An approach to philosophy
which holds that mental states are nothing above or beyond behavioural states. To be in a mental state is simply to be behaving, or to have the propensity to behave, in a certain way.
Not to be confused with behaviorism itself, logical behaviourism is rather an extension of logical positivism. This view holds that a statement is meaningful only if it can be tested and in theory disproved. Applying this to the mind, we come to logical behaviourism - the only evidence we have for the mental states of other people is their behaviour, so any meaningful statement about someone's mental state can be reduced to a description of their behaviour.
For example, to say meaningfully that someone has a toothache is to say that they are showing the behaviour associated with it. The cries of pain, effect on the person's mood, increased blood pressure and so on are not symptoms of the toothache; they are the toothache. The obvious objection to this is that you can easily behave in a way that doesn't correspond to what you're actually feeling; you can "cheat", as it were. The counter-argument to this would most likely be that behaviour displaying a genuine expression of feeling is still the norm; Ryle himself points out that there can be no counterfeit coins without genuine currency.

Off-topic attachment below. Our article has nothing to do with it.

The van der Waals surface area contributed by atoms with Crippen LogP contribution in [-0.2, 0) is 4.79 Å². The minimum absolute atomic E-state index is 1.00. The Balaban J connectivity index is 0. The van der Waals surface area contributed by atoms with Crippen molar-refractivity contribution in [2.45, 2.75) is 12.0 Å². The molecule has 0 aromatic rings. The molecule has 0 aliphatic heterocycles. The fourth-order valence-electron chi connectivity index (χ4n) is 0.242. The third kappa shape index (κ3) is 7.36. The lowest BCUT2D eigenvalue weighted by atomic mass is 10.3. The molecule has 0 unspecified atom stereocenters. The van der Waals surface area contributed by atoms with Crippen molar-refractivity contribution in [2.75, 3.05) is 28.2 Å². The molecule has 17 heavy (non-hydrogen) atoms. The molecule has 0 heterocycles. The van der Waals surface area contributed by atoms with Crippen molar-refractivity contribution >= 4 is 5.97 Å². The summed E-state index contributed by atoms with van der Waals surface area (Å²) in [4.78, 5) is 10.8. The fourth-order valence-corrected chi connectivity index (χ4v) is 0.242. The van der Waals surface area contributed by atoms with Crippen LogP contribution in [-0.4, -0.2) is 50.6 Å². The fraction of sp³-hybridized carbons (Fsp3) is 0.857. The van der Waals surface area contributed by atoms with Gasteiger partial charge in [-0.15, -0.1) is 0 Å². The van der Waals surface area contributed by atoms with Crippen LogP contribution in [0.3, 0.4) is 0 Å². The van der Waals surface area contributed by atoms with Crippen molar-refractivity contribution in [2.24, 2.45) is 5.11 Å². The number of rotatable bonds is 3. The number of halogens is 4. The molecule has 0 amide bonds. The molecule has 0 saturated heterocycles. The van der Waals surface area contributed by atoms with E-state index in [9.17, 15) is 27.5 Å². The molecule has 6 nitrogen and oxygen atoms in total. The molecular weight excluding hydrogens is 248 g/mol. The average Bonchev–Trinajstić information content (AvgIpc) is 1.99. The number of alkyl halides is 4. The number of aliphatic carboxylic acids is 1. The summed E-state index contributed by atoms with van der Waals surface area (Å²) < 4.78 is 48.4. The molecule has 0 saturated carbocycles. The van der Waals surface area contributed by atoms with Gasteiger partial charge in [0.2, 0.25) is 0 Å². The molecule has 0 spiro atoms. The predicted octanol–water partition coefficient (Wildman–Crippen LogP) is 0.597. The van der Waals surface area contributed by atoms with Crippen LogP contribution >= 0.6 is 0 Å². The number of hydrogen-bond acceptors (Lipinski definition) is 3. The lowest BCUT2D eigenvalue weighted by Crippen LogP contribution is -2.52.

It is important to note that logical behaviourists do not deny the existence or significance of mental experiences, merely that they are something separate from the physical world. Logical behaviourism is an emphatic rejection of dualism.
The best known exponent of the logical behaviourist position is probably Gilbert Ryle. Ludwig Wittgenstein, though not stricly speaking a logical behaviourist, had some views fairly close to it.
Source: Stephen Priest, Theories of the Mind, 1991